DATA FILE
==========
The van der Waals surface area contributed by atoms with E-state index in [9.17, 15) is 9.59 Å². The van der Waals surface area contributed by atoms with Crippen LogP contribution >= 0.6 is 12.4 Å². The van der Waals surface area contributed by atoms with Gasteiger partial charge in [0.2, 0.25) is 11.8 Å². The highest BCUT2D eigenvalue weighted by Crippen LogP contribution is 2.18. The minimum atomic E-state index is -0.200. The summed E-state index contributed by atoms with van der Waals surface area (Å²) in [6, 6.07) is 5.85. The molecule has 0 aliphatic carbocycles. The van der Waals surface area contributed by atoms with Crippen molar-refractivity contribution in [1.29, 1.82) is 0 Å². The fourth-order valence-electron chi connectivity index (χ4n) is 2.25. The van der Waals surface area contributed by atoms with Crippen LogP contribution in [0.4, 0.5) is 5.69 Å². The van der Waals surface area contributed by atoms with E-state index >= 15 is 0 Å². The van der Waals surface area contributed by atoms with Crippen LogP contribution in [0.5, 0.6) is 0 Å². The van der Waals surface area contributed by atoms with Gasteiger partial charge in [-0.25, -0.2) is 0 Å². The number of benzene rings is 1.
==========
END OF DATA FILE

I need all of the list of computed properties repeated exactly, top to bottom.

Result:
The van der Waals surface area contributed by atoms with E-state index in [9.17, 15) is 9.59 Å². The van der Waals surface area contributed by atoms with Crippen LogP contribution >= 0.6 is 12.4 Å². The van der Waals surface area contributed by atoms with Gasteiger partial charge in [0.2, 0.25) is 11.8 Å². The highest BCUT2D eigenvalue weighted by Crippen LogP contribution is 2.18. The minimum atomic E-state index is -0.200. The summed E-state index contributed by atoms with van der Waals surface area (Å²) in [6, 6.07) is 5.85. The molecule has 0 aliphatic carbocycles. The van der Waals surface area contributed by atoms with Crippen molar-refractivity contribution in [1.29, 1.82) is 0 Å². The fourth-order valence-electron chi connectivity index (χ4n) is 2.25. The van der Waals surface area contributed by atoms with Crippen LogP contribution in [0.4, 0.5) is 5.69 Å². The van der Waals surface area contributed by atoms with E-state index >= 15 is 0 Å². The van der Waals surface area contributed by atoms with Crippen LogP contribution in [0.5, 0.6) is 0 Å². The van der Waals surface area contributed by atoms with Gasteiger partial charge in [-0.25, -0.2) is 0 Å². The number of benzene rings is 1.